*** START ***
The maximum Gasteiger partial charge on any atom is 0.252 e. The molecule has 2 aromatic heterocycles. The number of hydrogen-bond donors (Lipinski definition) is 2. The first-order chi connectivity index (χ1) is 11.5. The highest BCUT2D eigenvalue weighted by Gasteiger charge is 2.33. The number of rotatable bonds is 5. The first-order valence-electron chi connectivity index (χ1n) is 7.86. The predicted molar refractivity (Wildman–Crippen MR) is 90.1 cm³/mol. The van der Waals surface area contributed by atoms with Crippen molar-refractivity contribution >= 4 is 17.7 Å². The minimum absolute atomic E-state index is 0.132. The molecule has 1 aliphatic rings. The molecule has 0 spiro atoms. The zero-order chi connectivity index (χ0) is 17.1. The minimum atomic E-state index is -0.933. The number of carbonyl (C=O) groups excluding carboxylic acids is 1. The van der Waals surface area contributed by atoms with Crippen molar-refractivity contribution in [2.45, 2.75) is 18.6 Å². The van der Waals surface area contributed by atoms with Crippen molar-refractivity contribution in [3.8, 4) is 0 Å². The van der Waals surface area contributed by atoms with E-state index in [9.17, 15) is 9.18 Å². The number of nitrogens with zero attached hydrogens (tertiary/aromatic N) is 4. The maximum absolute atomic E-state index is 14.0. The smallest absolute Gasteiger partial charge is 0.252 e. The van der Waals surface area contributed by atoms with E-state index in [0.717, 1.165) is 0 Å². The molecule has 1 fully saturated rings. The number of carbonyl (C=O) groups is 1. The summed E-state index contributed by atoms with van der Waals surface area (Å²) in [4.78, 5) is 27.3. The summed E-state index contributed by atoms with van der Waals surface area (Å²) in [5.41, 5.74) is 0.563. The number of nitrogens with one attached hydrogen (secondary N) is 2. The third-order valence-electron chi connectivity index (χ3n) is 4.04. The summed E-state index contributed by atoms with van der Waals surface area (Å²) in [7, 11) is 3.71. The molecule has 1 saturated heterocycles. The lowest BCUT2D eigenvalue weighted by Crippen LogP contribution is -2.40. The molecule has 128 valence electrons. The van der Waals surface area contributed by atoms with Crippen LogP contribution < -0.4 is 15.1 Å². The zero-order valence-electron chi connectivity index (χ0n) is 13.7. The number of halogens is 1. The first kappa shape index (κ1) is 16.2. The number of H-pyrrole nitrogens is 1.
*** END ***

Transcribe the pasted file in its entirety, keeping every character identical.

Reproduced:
The maximum Gasteiger partial charge on any atom is 0.252 e. The molecule has 2 aromatic heterocycles. The number of hydrogen-bond donors (Lipinski definition) is 2. The first-order chi connectivity index (χ1) is 11.5. The highest BCUT2D eigenvalue weighted by Gasteiger charge is 2.33. The number of rotatable bonds is 5. The first-order valence-electron chi connectivity index (χ1n) is 7.86. The predicted molar refractivity (Wildman–Crippen MR) is 90.1 cm³/mol. The van der Waals surface area contributed by atoms with Crippen molar-refractivity contribution >= 4 is 17.7 Å². The minimum absolute atomic E-state index is 0.132. The molecule has 1 aliphatic rings. The molecule has 0 spiro atoms. The zero-order chi connectivity index (χ0) is 17.1. The minimum atomic E-state index is -0.933. The number of carbonyl (C=O) groups excluding carboxylic acids is 1. The van der Waals surface area contributed by atoms with Crippen molar-refractivity contribution in [2.45, 2.75) is 18.6 Å². The van der Waals surface area contributed by atoms with Crippen molar-refractivity contribution in [3.8, 4) is 0 Å². The van der Waals surface area contributed by atoms with E-state index in [9.17, 15) is 9.18 Å². The number of nitrogens with zero attached hydrogens (tertiary/aromatic N) is 4. The maximum absolute atomic E-state index is 14.0. The smallest absolute Gasteiger partial charge is 0.252 e. The van der Waals surface area contributed by atoms with E-state index in [0.717, 1.165) is 0 Å². The molecule has 1 fully saturated rings. The number of carbonyl (C=O) groups is 1. The summed E-state index contributed by atoms with van der Waals surface area (Å²) in [4.78, 5) is 27.3. The summed E-state index contributed by atoms with van der Waals surface area (Å²) in [5.41, 5.74) is 0.563. The number of nitrogens with one attached hydrogen (secondary N) is 2. The third-order valence-electron chi connectivity index (χ3n) is 4.04. The summed E-state index contributed by atoms with van der Waals surface area (Å²) in [7, 11) is 3.71. The molecule has 1 saturated heterocycles. The lowest BCUT2D eigenvalue weighted by Crippen LogP contribution is -2.40. The molecule has 128 valence electrons. The van der Waals surface area contributed by atoms with Crippen LogP contribution < -0.4 is 15.1 Å². The zero-order valence-electron chi connectivity index (χ0n) is 13.7. The number of halogens is 1. The first kappa shape index (κ1) is 16.2. The number of H-pyrrole nitrogens is 1.